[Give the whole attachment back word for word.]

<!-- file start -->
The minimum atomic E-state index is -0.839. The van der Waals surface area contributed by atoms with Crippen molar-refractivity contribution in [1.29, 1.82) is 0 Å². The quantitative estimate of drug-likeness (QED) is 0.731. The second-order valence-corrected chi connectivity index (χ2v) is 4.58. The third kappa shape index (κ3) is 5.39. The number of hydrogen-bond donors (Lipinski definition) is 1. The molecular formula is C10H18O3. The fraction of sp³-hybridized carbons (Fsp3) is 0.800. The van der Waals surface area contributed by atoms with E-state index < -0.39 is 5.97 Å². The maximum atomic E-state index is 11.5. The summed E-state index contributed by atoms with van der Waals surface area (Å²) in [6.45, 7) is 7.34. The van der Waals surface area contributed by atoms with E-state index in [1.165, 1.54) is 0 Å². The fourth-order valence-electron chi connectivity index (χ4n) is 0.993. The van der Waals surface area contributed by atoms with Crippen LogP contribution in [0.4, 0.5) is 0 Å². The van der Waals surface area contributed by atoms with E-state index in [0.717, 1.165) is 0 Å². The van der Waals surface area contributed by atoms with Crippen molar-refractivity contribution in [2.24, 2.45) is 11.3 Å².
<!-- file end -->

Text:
The minimum atomic E-state index is -0.839. The van der Waals surface area contributed by atoms with Crippen molar-refractivity contribution in [1.29, 1.82) is 0 Å². The quantitative estimate of drug-likeness (QED) is 0.731. The second-order valence-corrected chi connectivity index (χ2v) is 4.58. The third kappa shape index (κ3) is 5.39. The number of hydrogen-bond donors (Lipinski definition) is 1. The molecular formula is C10H18O3. The fraction of sp³-hybridized carbons (Fsp3) is 0.800. The van der Waals surface area contributed by atoms with E-state index < -0.39 is 5.97 Å². The maximum atomic E-state index is 11.5. The summed E-state index contributed by atoms with van der Waals surface area (Å²) in [6.45, 7) is 7.34. The van der Waals surface area contributed by atoms with E-state index in [1.165, 1.54) is 0 Å². The fourth-order valence-electron chi connectivity index (χ4n) is 0.993. The van der Waals surface area contributed by atoms with Crippen LogP contribution in [0.4, 0.5) is 0 Å². The van der Waals surface area contributed by atoms with E-state index in [0.717, 1.165) is 0 Å². The van der Waals surface area contributed by atoms with Crippen molar-refractivity contribution in [2.24, 2.45) is 11.3 Å².